Marina Gomez of Wichita, KS has been a gymnast since she was just 4-years-old. In 2012 and 2013 she won consecutive gold medals at the Junior Olympic National Championship in competitive trampoline. Marina was looking forward to a long gymnastics career but after she was diagnosed with juvenile arthritis (JA) in 2013, her gymnastics career was cut short.
Marina’s first time competing at the Junior Olympic National Championship in 2012, she won gold in her event. Marina was training at least 18 hours a week and pushing her body to the limits. Shortly after returning home from her first competitive season, she tore her Achilles tendon and was out of training for almost five months.
In her time off, Marina started to notice other aches, pains and swelling. Most significantly, her hands looked like claws, clenched and swollen, when she would wake up in the morning. In the final doctor appointment for her Achilles injury, Marina was given approval to return to practice. She showed her doctor her hands and he knew something else was wrong. Shortly thereafter, Marina was diagnosed with JA.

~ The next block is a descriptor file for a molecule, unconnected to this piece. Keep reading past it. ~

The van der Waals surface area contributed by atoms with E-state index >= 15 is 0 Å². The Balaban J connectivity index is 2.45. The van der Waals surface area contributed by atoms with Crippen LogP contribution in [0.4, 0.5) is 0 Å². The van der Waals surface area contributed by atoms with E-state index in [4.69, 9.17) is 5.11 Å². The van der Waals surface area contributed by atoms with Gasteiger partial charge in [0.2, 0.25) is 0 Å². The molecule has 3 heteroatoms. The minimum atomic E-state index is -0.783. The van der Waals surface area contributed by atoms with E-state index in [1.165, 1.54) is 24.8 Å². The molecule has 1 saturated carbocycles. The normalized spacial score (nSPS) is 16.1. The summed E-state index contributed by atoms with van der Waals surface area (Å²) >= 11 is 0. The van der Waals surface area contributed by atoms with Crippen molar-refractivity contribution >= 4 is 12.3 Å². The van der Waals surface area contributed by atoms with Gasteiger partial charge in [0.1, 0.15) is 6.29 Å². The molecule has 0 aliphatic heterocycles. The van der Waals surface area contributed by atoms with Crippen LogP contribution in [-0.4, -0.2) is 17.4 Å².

Just two weeks after her JA diagnosis, Marina went to a competitive gymnastics meet and placed second. Marina continued to compete and in the summer of 2013 won silver and gold again at the Junior Olympic National Championship. The morning of the championship, her feet and ankles were the size of melons but after making it that far, she knew she had to compete.
Marina continued to compete in 2014 but did not make it to the National Championship. She decided she could not compete anymore, the pain was too great. Marina continued to train for fun because of the passion she has for gymnastics. “My coaches didn’t want me to quit because I had so much talent,” says Marina. “But, they realized how much pain I must have been in when I was serious about not competing anymore.”
Now, age 18, Marina has found other passions. She coaches gymnastics and inspires many young girls to reach for the gold. Marina graduated high school in May and is going to college, she wants a career that she can help people and make a difference in their lives.
Marina and her mother, Kathy, became involved with the Arthritis Foundation shortly after Marina’s diagnosis. Now, they participate in many events and Kathy is a member of the Wichita Leadership Board. Marina has been a camp counselor at the Arthritis Foundation JA Camp, Camp Joint Adventures for two years, one of her favorite activities. It’s a place she says everyone with arthritis can feel normal. “I’m grateful to the Arthritis Foundation for helping me find my voice and inspiring me to help others,” says Marina.